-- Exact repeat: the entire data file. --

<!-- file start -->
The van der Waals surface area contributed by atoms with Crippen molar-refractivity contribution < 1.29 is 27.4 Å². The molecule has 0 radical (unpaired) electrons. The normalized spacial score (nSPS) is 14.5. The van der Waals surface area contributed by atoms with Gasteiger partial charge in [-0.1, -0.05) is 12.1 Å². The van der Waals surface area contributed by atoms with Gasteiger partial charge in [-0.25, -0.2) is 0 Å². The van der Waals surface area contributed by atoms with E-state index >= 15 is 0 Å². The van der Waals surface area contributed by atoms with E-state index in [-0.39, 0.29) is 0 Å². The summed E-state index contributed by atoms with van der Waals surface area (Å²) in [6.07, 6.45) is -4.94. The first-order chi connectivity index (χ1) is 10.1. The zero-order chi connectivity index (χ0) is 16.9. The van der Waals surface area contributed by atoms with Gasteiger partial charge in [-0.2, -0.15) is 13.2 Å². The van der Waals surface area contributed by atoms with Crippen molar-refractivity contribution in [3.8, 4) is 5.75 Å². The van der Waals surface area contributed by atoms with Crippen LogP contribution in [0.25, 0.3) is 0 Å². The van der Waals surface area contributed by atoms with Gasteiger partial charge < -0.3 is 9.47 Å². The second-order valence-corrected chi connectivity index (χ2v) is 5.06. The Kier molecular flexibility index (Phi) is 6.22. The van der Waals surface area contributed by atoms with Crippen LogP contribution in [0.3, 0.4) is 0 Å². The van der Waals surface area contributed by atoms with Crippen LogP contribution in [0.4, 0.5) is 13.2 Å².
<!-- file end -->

The van der Waals surface area contributed by atoms with Crippen molar-refractivity contribution < 1.29 is 27.4 Å². The molecule has 0 radical (unpaired) electrons. The normalized spacial score (nSPS) is 14.5. The van der Waals surface area contributed by atoms with Gasteiger partial charge in [-0.1, -0.05) is 12.1 Å². The van der Waals surface area contributed by atoms with Gasteiger partial charge in [-0.25, -0.2) is 0 Å². The van der Waals surface area contributed by atoms with E-state index >= 15 is 0 Å². The van der Waals surface area contributed by atoms with E-state index in [-0.39, 0.29) is 0 Å². The summed E-state index contributed by atoms with van der Waals surface area (Å²) in [6.07, 6.45) is -4.94. The first-order chi connectivity index (χ1) is 10.1. The zero-order chi connectivity index (χ0) is 16.9. The van der Waals surface area contributed by atoms with Gasteiger partial charge in [-0.2, -0.15) is 13.2 Å². The van der Waals surface area contributed by atoms with Crippen molar-refractivity contribution in [3.8, 4) is 5.75 Å². The van der Waals surface area contributed by atoms with Crippen LogP contribution in [0.25, 0.3) is 0 Å². The van der Waals surface area contributed by atoms with Gasteiger partial charge < -0.3 is 9.47 Å². The second-order valence-corrected chi connectivity index (χ2v) is 5.06. The Kier molecular flexibility index (Phi) is 6.22. The van der Waals surface area contributed by atoms with Crippen LogP contribution in [0.3, 0.4) is 0 Å². The van der Waals surface area contributed by atoms with Crippen LogP contribution in [0.4, 0.5) is 13.2 Å².